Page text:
Sales managers – assess your performance last year and adapt!

High Performing Sales Manager Puzzle

Sales managers are starting the new year, making plans to meet (and hopefully exceed) sales goals and reviewing their territory for sales opportunities. While these activities definitely are necessary, top performing sales managers share there’s an additional piece to the top performing sales manager puzzle.

Sales managers must take a look at their past performance to determine what did and didn’t work – and why. As mentioned in a HBR blog,  “All of us fall into unproductive habits, sometimes unconsciously. Good managers are always asking themselves and others about what they could do better or differently. Finding the right time and approach for asking these questions in a way that invites constructive and candid responses is critical.”

Applying to sales … it’s important for sales managers to take an assessment of their performance last year and consider what worked, what didn’t and what they will do differently this year. This can be done anytime, but it is especially pertinent at the beginning of a new year. Yet, under the banner of getting off to a quick start, action often takes precedents over a few moments of self-assessment.

This is short-sighted. Sales managers should take a few moments to assess how they will manage their sales teams during the coming year. A good starting point is to reflect on their performance as a sales manager.  In addition sales managers need to realistically assess the composition and capacity of their sales team.

Here’s a starter list of 10 questions to get started on that self-assessment of the sales team.

  1. With whom on my sales team should I be spending the most time coaching? least time?
  2. What skill sets does my sales team as a whole need to develop further in order to succeed this year?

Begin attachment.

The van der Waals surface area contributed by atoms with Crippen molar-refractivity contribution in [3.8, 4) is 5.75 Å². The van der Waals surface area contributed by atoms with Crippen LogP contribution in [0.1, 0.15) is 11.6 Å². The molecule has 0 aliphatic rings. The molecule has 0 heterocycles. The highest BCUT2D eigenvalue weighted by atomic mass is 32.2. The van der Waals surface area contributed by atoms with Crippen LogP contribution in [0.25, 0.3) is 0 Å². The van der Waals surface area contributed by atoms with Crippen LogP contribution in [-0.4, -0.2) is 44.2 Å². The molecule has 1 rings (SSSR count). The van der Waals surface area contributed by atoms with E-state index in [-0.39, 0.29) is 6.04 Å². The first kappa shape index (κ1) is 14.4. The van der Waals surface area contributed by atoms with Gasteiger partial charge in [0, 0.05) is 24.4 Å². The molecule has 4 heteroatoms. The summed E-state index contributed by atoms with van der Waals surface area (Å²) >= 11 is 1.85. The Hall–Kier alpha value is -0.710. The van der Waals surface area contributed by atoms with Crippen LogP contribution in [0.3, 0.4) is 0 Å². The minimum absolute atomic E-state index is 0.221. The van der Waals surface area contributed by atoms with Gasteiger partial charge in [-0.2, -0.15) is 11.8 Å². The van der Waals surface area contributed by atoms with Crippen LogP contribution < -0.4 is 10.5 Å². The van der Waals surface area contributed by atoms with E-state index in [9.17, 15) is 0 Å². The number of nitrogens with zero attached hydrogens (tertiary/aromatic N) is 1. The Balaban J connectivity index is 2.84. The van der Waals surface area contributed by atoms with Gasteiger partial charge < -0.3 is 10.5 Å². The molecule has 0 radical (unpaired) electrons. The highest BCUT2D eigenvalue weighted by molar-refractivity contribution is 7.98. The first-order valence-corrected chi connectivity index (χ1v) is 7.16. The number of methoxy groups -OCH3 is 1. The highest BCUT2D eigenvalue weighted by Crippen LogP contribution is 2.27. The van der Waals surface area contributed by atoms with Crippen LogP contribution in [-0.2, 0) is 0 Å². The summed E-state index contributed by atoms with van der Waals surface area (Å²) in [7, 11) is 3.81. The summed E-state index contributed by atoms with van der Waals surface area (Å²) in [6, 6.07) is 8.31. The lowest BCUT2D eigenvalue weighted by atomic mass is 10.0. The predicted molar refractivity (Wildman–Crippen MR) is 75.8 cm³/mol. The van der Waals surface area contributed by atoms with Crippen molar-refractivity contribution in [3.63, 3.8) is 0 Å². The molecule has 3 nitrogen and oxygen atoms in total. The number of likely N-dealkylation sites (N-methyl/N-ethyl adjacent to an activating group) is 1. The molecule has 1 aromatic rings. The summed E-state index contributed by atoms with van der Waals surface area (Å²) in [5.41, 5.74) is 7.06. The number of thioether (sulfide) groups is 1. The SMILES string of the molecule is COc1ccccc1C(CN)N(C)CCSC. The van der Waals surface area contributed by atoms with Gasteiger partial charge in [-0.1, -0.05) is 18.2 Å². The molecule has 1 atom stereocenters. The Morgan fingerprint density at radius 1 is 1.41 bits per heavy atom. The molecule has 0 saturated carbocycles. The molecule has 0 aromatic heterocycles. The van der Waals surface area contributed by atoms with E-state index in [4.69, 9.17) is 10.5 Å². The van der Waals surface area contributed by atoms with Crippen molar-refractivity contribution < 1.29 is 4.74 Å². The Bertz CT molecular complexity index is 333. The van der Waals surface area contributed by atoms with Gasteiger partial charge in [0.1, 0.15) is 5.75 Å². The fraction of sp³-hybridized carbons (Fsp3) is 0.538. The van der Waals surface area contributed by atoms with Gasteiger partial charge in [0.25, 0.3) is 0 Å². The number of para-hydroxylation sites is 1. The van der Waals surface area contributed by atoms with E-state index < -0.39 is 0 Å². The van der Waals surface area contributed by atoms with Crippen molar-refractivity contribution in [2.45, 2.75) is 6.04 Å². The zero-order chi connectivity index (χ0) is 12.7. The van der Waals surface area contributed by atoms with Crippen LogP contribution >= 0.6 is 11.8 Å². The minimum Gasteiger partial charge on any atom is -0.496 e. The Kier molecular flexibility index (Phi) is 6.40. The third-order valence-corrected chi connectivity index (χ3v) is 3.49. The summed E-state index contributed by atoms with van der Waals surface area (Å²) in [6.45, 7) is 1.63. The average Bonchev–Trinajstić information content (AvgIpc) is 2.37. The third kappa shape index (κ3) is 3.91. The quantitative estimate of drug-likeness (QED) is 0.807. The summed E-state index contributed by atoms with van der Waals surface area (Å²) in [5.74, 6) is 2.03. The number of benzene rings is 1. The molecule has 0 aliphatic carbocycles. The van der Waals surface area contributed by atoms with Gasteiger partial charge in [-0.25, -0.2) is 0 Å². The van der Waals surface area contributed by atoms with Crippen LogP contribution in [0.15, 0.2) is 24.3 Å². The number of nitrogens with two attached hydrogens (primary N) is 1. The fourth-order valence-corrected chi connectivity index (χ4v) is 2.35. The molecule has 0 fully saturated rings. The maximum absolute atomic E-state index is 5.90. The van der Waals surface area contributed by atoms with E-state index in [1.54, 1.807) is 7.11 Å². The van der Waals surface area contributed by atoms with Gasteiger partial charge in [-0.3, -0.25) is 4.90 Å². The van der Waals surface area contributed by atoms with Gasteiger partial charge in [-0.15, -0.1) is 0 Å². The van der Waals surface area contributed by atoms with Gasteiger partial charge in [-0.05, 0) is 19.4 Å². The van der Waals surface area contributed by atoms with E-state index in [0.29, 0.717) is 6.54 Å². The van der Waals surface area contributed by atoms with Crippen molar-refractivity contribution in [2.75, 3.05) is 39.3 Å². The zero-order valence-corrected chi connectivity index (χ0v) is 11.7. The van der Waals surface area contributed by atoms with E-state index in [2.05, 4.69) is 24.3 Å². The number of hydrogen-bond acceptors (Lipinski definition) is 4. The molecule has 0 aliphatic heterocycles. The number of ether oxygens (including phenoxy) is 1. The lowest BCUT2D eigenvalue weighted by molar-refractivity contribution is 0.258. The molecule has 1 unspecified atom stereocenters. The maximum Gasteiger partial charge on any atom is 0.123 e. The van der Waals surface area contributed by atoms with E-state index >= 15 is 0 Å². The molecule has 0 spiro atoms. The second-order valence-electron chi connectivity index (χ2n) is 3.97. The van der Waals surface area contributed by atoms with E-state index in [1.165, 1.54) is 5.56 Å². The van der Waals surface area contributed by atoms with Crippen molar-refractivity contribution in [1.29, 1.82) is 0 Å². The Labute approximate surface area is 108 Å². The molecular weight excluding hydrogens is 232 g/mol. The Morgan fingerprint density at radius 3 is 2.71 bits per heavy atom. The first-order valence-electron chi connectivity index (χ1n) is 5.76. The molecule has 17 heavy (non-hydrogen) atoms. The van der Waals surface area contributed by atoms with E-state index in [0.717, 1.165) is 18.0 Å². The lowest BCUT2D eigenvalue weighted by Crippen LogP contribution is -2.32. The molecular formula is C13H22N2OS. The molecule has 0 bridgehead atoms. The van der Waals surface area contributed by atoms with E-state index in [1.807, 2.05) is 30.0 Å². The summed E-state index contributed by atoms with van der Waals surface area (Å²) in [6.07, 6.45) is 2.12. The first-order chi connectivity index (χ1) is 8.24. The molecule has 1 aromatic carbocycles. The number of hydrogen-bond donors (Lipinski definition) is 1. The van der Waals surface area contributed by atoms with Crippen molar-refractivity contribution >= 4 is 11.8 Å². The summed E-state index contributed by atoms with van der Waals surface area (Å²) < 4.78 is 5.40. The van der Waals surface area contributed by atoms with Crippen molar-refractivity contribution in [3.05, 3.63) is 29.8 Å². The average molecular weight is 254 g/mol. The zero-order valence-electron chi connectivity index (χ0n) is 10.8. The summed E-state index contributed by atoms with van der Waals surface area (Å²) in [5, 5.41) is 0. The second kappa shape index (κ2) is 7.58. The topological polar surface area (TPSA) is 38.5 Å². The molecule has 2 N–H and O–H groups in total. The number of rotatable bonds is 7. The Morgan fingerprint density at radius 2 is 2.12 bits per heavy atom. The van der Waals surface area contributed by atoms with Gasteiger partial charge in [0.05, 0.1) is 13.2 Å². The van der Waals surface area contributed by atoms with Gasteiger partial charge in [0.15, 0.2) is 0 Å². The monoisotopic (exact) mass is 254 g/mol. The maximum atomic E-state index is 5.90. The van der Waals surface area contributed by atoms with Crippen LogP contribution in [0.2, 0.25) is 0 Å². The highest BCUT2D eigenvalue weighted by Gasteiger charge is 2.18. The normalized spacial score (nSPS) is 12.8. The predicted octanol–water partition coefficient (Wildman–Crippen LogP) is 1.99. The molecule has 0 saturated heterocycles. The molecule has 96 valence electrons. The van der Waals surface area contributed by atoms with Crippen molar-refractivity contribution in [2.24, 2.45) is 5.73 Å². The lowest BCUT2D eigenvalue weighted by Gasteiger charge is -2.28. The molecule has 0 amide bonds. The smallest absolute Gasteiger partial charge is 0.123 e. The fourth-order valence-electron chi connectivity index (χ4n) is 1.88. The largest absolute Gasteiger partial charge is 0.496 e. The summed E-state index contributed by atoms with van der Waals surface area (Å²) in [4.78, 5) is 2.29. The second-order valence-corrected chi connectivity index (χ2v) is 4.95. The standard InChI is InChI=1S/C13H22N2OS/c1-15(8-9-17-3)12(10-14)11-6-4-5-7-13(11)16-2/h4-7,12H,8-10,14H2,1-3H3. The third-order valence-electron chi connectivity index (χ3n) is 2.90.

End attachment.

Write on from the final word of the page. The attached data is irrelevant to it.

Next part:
3. How can I conduct sales strategy review sessions more efficiently – more effective than the ones held last year?
  4. How can I improve the quality of feedback I share with my sales team?
  5. How can I help my sales team leverage institutional resources?
  6. Under what conditions should I participant in sales calls – how does that differ by the individual team member?
  7. What can I do specifically for top performers?  Low performers?
  8. How can I increase the percentage of time my team spends selling to customers?  What is the major time sink?
  9. What can I do to increase the over all excitement and motivation of the team?
  10. What is one innovative idea I should try to increase the sales productivity of the team?

As I mentioned, we’ve written a lot about sales management and sales management coaching in the Sales Training Connection. Some of our most popular posts are:

Sales management – pitfalls and perils of power

Sales coaching – who to and not to coach

Sales coaching feedback – don’t forget the positive

Sales performance management – what is it really?

Three self-imposed pitfalls facing new sales managers

Eleven questions for sales coaches

If you found this post helpful, you might want to join the conversation and subscribe to the Sales Training Connection.

©2012 Sales Horizons, LLC

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About Janet Spirer

For more than 30 years Dr. Richard Ruff and Dr. Janet Spirer - the founders of Sales Horizons - have worked with the Fortune 1000 - such as UPS, Canon USA, Smith & Nephew, Boston Scientific, Owens & Minor, Textron - to design and develop sales training programs. Janet has followed two different, yet complimentary paths. First, as a B-School Professor she taught marketing, sales, and business strategy courses. She also managed a consulting practice focusing on sales productivity and marketing – working with a variety of clients ranging from Xerox to IBM. She translated those experiences into a book – “Parlez-Vous Business” – that helps sales people develop the business savvy to sell successfully. Since co-founding Sales Momentum® in 2000 with Richard Dr. Spirer received her Ph.D. from The Ohio State University, an M.P.A. from The University of Texas at Austin, and a B.A. in Economics from Brooklyn College. She holds the appointment of Professor Emeritus at Marymount University.
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